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Issue Date: March 2009


Best Docs 2009 - Blues Clues

Dr. R. Taylor Segraves
ET
How To Avoid Seeing This Doctor

Depression
1 Lighten up.
If your winter blues seem intense every year, buy a full-spectrum light, says Dr. R. Taylor Segraves, chair of the psychiatry department at MetroHealth. They’re easy to find and order online. Just don’t stare directly into them.
 
2 Open up. “If you start feeling yourself becoming depressed, talk to someone you’re close to,” says Segraves. “Discuss what’s going on with your life and get feedback. Is the situation really as dire as you perceive it? Are there things you could do differently?”
 
3 Be social. “If you sit at home and stare at the wall by yourself, you’ll get lonely, depressed and discouraged,” he says. “Getting out, seeing people, having a diversion and forgetting about what you’re worried about for a while can help.” If these tips don’t work, it’s time to see a professional.
Life in Cleveland can be hard — it’s enough to nudge some people into temporary depression.

Cleveland’s long winter nights and financial struggles are taking a toll, says Dr. R. Taylor Segraves, chair of the psychiatry department at MetroHealth.

“Right now, we’re seeing a lot of adjustment disorders,” Segraves says. “Not necessarily major depression, but people who’ve lost their jobs, people afraid of losing their jobs.”

Adjustment disorder is a severe and abnormal reaction to a stressful change in one’s life. As the national recession hits Cleveland hard, patients of all incomes are coming to MetroHealth’s psychiatry department, Segraves says, for help coping with layoffs, shrinking retirement funds or mortgages slipping into foreclosure.

Psychiatrists can help patients evaluate the actual severity of the situation, says Segraves. “Many of us tend to catastrophize, draw horrendous conclusions, and maybe the [conclusions] are not fully warranted.” Using cognitive behavioral therapy, doctors help patients challenge their most pessimistic thoughts. Segraves asks patients to look at all the data then come to a logical conclusion. Antidepressant medication, while “probably used more often than it should be” to treat adjustment disorder, Segraves says, can help patients uncomfortable with psychotherapy.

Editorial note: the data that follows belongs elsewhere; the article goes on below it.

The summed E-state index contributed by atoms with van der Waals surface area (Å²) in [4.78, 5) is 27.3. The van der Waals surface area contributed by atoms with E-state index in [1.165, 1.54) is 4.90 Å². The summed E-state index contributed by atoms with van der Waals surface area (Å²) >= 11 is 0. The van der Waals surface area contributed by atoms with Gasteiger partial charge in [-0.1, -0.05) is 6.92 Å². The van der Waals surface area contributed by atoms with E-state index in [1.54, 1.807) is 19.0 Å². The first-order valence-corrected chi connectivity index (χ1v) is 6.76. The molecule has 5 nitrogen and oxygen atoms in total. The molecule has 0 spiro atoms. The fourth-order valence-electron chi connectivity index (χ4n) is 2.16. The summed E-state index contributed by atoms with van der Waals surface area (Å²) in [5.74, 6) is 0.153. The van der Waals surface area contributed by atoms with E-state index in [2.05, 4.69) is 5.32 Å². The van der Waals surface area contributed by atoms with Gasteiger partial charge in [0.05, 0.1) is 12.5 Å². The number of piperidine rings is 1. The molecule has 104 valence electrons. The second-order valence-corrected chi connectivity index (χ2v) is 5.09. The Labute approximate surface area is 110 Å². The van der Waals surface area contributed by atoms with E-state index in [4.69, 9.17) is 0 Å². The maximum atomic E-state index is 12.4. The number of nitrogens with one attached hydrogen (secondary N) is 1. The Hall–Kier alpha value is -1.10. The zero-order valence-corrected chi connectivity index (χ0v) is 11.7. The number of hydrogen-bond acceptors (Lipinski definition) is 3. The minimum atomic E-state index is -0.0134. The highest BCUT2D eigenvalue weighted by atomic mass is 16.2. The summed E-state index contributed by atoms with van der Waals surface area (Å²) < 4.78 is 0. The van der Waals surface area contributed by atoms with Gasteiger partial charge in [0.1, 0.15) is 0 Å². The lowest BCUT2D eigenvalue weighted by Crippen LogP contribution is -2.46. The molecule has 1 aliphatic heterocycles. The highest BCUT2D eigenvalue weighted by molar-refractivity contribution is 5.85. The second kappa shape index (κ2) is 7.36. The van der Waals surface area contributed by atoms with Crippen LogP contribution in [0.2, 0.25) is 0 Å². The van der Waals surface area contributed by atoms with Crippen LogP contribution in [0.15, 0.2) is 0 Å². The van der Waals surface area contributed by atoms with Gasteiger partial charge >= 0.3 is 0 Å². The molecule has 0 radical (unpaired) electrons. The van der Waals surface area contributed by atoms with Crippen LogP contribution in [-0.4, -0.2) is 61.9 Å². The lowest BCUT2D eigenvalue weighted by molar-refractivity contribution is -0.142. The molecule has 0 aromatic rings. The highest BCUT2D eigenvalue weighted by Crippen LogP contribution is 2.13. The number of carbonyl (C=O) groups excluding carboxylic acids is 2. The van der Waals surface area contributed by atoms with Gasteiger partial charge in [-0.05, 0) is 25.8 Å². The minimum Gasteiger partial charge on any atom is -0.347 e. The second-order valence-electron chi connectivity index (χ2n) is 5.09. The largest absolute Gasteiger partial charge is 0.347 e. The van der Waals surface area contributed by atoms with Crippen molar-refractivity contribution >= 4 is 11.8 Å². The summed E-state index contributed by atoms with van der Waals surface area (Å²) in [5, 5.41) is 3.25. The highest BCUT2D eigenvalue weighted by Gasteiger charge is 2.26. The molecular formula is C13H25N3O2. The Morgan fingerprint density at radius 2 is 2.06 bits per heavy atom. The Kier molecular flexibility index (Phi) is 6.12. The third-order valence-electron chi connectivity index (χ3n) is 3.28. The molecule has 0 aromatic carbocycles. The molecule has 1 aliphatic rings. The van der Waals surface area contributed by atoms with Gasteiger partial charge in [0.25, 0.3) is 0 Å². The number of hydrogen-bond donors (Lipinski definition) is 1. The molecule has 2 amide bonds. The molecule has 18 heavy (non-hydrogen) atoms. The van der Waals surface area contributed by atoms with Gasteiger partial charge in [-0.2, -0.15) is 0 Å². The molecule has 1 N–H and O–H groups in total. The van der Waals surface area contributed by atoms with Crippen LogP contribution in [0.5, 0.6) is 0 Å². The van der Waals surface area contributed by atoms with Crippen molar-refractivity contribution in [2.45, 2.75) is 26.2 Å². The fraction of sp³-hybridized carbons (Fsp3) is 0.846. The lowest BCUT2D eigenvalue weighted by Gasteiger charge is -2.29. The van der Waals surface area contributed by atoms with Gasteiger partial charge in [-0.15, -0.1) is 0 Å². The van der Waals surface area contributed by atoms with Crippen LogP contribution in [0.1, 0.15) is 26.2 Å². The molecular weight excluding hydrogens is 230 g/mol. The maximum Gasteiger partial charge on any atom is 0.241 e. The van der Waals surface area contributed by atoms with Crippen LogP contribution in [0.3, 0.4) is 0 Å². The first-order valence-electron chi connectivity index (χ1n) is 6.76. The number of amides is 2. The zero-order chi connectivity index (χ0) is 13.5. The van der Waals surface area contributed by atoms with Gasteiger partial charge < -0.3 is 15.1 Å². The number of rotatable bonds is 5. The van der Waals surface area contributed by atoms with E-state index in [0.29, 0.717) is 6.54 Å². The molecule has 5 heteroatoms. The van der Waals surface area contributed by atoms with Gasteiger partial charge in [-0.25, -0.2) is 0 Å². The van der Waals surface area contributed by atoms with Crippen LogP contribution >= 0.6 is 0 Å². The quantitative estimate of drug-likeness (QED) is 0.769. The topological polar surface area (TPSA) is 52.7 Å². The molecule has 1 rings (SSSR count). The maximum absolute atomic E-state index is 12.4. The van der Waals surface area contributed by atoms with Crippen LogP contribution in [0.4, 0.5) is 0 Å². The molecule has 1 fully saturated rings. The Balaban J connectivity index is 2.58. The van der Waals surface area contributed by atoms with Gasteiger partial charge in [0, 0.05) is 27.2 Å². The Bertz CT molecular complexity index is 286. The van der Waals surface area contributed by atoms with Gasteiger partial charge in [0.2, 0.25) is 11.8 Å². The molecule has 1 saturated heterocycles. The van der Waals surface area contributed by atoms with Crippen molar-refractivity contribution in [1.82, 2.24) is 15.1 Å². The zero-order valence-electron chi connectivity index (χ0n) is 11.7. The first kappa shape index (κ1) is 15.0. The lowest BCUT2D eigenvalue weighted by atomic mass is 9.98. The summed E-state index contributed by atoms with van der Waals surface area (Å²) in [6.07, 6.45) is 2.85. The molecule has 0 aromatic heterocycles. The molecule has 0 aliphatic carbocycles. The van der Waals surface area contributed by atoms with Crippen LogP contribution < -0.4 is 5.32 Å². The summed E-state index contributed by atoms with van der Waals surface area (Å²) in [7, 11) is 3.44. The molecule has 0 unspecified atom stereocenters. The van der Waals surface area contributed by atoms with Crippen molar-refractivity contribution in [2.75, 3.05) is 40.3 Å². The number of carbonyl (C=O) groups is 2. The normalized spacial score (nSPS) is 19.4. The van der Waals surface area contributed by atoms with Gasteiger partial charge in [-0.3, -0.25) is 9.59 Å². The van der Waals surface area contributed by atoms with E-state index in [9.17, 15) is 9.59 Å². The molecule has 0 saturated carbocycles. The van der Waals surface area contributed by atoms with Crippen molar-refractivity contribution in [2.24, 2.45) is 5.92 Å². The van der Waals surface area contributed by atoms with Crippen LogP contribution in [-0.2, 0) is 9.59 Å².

Because of Cleveland’s northern latitude, we swing from 15 hours of daylight in June to just nine in December. In some people, that triggers seasonal affective disorder, or SAD. People with SAD often lose energy and have trouble functioning. Light therapy can be helpful, says Segraves. Sitting infront of a full-spectrum light for two hours in the early morning gives people “the equivalent of sunlight in a normal day” and tends to lift their mood, he says.

Segraves has been at MetroHealth since 1987, long enough to see two huge trends transform his field. Psychiatrists can now prescribe any of about 20 antidepressant medications that were unavailable 25 years ago. Meanwhile, managed care allows them less time with patients, making it harder to do psychotherapy. Segraves has done his best to adjust. “With some patients, a 30-minute session every month or so may be sufficient for them to feel someone understands them.” 
 

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